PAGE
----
Aldean has received praise and condemnation since the release of the track, which has been described as a violent “pro-lynching song” by critics who also took issue with the song’s politically charged music video.
Members of the Revolution Club of Chicago called “Try That In A Small Town” a “fascist anthem” and “rallying cry for Civil War” before gathering over the weekend.
The group, a local chapter of the Revolutionary Communist Party, was met with middle fingers and angry jeers while demonstrating around Tinley Park, where about 20 Marxists demanded a political revolution while burning American flags and calling Aldean a “fascist piece of shit.”
Disregarding Aldean’s lyrical threat to “see how far ya make it down the road” if you “stomp on the flag and light it up,” one of the protestors told the Chicago Tribune, “We will try that in a big city. And, we will try it right in front of your concert.”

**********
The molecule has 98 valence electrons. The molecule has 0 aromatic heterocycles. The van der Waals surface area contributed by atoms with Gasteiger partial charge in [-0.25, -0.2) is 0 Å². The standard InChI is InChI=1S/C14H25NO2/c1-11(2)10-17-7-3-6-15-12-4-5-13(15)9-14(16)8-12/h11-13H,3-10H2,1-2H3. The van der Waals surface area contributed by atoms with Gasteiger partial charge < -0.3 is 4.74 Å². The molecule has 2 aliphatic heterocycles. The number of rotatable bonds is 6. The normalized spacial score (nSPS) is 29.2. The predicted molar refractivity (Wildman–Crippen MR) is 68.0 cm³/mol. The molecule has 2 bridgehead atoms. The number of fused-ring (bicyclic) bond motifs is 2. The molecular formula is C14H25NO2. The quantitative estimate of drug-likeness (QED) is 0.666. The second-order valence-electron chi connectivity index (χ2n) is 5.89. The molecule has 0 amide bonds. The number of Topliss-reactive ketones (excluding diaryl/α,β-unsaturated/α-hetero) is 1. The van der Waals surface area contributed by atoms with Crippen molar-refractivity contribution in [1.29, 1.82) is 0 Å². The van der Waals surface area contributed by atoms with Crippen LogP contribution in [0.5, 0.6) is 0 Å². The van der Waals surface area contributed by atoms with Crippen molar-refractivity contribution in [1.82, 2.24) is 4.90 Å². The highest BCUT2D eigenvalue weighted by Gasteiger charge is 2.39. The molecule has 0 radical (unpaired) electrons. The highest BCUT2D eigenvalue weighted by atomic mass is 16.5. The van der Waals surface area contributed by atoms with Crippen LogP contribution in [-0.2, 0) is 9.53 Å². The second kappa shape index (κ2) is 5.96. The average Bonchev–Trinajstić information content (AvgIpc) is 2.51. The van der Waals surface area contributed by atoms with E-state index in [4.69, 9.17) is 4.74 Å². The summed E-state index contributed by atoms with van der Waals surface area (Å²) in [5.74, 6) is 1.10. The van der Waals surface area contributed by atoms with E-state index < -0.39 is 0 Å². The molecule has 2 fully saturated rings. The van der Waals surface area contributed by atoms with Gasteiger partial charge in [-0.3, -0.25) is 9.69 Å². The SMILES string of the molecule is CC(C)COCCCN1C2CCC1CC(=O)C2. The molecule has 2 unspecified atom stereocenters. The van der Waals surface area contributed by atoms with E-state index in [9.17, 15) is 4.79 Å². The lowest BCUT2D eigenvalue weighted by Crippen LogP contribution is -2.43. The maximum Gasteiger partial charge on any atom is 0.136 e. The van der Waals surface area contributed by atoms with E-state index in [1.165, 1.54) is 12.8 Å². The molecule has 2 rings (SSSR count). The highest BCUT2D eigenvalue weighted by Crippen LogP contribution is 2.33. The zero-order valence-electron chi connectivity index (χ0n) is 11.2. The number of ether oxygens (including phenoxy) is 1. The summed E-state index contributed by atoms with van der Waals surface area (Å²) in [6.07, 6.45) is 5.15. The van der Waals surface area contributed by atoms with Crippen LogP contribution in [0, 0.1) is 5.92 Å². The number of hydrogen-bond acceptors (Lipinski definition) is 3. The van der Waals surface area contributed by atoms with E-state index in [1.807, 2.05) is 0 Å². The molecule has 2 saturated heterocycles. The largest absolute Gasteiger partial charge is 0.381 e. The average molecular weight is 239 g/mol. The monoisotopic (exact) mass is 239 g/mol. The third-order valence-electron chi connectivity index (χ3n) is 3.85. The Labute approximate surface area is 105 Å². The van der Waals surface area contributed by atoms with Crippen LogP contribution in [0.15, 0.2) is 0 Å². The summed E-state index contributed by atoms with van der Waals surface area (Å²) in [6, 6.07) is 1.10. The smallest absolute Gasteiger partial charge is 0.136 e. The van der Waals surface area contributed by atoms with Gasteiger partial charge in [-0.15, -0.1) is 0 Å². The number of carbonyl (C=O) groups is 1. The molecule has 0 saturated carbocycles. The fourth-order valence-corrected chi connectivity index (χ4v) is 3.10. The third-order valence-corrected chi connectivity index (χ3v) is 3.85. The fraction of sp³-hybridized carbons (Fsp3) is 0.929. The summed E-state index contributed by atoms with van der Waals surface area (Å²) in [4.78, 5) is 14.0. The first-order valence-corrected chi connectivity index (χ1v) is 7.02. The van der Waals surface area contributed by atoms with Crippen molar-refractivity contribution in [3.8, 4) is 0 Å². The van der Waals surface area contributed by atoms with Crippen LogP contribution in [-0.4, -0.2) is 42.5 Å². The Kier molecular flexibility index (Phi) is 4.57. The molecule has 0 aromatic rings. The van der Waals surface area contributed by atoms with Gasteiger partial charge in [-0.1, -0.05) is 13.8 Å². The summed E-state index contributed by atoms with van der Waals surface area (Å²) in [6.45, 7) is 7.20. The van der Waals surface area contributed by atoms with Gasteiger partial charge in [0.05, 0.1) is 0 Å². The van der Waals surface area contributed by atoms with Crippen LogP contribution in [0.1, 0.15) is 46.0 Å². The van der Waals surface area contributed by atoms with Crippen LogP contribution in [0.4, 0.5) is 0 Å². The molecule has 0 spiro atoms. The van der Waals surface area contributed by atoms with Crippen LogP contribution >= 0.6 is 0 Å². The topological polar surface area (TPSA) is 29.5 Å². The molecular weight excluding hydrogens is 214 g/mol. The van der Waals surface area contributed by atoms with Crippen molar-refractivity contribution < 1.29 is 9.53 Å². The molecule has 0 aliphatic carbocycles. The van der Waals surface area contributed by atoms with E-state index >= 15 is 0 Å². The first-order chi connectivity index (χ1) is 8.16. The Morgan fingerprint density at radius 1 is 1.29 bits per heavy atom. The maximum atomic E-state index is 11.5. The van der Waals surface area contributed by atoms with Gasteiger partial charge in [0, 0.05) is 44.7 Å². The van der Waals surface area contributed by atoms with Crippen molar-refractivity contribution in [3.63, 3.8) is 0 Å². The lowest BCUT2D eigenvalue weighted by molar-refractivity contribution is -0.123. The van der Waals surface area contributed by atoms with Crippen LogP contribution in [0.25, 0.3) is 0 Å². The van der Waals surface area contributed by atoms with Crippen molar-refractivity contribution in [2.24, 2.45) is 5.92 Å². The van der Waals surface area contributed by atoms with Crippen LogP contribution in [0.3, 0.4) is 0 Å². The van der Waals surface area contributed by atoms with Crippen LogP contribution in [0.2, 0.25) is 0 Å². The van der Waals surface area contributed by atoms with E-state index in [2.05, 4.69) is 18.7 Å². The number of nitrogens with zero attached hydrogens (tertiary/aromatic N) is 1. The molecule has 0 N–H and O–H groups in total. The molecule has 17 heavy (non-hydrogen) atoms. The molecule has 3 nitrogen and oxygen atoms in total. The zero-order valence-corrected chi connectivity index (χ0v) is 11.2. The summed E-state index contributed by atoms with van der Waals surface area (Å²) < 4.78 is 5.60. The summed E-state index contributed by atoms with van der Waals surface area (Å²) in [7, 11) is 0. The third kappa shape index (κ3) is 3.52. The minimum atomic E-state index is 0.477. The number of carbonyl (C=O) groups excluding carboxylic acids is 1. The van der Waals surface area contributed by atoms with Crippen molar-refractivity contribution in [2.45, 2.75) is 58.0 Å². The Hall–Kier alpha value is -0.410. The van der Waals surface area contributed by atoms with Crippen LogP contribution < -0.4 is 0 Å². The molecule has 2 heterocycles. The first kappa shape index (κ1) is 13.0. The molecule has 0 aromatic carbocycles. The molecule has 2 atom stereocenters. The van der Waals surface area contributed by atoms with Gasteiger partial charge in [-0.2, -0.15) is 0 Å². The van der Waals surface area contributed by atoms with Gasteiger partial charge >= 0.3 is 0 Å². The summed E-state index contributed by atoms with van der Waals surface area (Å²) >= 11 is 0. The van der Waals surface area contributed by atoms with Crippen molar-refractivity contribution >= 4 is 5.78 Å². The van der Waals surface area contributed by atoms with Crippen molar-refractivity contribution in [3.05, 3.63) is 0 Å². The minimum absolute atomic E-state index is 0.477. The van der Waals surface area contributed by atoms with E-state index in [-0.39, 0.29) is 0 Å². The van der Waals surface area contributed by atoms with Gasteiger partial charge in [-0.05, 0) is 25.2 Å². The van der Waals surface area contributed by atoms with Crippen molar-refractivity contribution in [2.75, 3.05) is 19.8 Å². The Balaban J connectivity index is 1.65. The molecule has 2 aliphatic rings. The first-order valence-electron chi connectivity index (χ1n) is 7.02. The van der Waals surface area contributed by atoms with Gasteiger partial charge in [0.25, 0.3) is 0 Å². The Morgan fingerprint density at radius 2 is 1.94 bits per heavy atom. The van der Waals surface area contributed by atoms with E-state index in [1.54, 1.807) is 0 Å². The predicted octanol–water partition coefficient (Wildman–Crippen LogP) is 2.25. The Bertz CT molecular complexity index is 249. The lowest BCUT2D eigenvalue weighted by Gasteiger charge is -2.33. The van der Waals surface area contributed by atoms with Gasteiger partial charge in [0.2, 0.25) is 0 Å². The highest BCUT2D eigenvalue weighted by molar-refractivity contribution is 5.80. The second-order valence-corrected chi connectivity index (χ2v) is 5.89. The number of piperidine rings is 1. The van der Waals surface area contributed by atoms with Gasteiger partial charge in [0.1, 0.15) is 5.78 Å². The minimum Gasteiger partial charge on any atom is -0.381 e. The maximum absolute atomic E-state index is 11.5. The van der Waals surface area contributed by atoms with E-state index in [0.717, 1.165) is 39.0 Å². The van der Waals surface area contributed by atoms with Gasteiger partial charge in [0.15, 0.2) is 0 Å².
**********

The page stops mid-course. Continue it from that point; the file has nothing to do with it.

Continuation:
After the demonstrators began setting American flags ablaze, police came and declared the demonstration an unlawful assembly, according to a video segment from News2Share.
Authorities used a megaphone to tell the group that witnesses were “alarmed and disturbed” by their actions. Police ordered the protesters to disband, saying they would use “chemical and/or less lethal munitions” to make them leave.
The protestors eventually dispersed and no arrests were made. HuffPost has reached out to the Tinley Park Police Department for further details.
Aldean responded to initial criticism of “Try That In A Small Town” after the music video was briefly pulled from Country Music Television earlier this summer.
“There is not a single lyric in the song that references race or points to it- and there isn’t a single video clip that isn’t real news footage,” he said, referring to footage of Black Lives Matter protests which was later edited out of the music video.
Attempting to tack an apolitical message onto “Try That In A Small Town,” Aldean told critics the song is about “the feeling of a community that I had growing up, where we took care of our neighbors, regardless of differences of background or belief.”